According to ISAAA, the sales of GM seed in Argentina have continued to grow, where the GM crop planting area accounted for 13.6 percent of the total of the global biotech crops last year. However, as the Argentinian government allows farmers to retain Monsanto’s GM soybean seed for replantation, it results in a widespread illegal planting situation. 
Concerning the new generation GM seed Intacta RR2, Monsanto has obviously wanted to charge more patent fees from the Argentinian market. This May the company expressed consideration of suspension of its GM soybean business in Argentina, but followed up with a joint announcement of a concession agreement having being reached between Monsanto and the Argentinian government at the end of June. The agreement involves an agreed payment of patent fees for Intacta GM soybean. 
According to the agreement, the Argentine seed research institution Inase will take charge of supervision of illegal use of Monsanto’s GM soybean seed Intacta, and will allow Monsanto’s representative to conduct inspections of some of the corn exchange marketplaces. However, no agreement has been reached yet between the two sides regarding the latest GM soybean Xtend. This October, Monsanto announced suspension of its Xtend program and destroyed relevant documentations. 
In India, Monsanto faces a similar situation. While Monsanto has cooperated with its joint venture partner Mahyco in introduction of Bt insect-resistant cotton into India to help India to become the world’s largest cotton fiber producing country and the second largest cotton fiber export country, Monsanto has actually monopolized Indian cotton seed market, which causes seed prices to rise 80 times. At the beginning of the year, the4 Indian government received complaints from a number of seed companies on the high amount of patent fees charged by Mahyco. As a response, Indian government issued a decree requesting Monsanto to delegate its local partner to implement a 70 percent reduction of the patent fees, as well to restrict the selling price of the Bt GM cotton. Thereafter in May, the Indian government announced imposition of further restrictive policies on GM seed providers, where implementation of a ceiling price of patent fees was implemented. Also multinationals are not allowed to deny a license to any domestic companies. In face of the tough policies from the Indian government, Monsanto threatened to retreat from Indian market. Syngenta also wished to reconsider its positioning of the Indian GMO market. After being opposed by all multinationals, the Indian government temporarily cancelled the resolutions, and decided to hear more feedback information from relevant parties of interest. The feedback information is currently under review.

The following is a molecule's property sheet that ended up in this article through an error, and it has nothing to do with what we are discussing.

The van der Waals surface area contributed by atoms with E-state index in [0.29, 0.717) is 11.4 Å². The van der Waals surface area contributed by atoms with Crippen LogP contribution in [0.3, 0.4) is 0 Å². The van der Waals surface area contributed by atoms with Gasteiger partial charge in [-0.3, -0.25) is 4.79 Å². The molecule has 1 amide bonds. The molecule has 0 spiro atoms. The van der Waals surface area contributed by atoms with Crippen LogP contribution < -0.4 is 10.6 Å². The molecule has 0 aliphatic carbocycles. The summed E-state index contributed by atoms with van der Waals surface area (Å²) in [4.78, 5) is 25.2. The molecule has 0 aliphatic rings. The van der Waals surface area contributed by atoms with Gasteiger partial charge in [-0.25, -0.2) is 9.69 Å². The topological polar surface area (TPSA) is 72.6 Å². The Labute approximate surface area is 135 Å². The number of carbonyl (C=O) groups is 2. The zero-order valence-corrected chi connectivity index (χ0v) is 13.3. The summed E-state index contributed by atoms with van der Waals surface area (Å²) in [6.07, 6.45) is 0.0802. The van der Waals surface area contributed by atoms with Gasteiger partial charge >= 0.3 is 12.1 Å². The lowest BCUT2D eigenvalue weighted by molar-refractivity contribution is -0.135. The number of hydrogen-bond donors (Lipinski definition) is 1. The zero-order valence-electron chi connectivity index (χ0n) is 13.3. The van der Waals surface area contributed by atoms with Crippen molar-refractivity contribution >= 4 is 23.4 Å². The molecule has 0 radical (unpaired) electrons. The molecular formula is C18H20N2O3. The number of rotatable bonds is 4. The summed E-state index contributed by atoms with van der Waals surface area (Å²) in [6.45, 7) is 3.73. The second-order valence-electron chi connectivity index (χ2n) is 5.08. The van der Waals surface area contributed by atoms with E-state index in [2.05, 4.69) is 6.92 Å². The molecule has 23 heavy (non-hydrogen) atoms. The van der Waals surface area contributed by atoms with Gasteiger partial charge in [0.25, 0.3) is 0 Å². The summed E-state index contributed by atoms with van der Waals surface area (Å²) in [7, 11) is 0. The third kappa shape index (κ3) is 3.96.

As a countermeasure, this August Monsanto revoked its application to the Indian government for the next-generation GM cotton seed, resulting in the long-existing dispute between the two sides becoming more intensified. In the meantime, because the cotton fiber content of GM cotton in Indian market has dropped significantly and the control efficacy on other insect pests (white fly and leaf roll) becomes very doubtful, India’s cotton planting area in the 2016-2017 planting season has decreased 12 percent, having dropped from the 11.50 million hectares down to the 10.20 million hectares this year. The revocation of the new-generation GM cotton has delayed Monsanto’s planned release of the new GM cotton in Indian market for several years, which will result in further losses. On the other side, the Indian government is destined to face more pressure. The effort of Indian Prime Minister Narendra Modi to increase attractions for foreign investment in India has thus been jeopardized. How the confrontation between the two sides will move in the future will be worth watching. 
3. GMO icebreaking in EU, relaxed GMO policy expected in UK after Brexit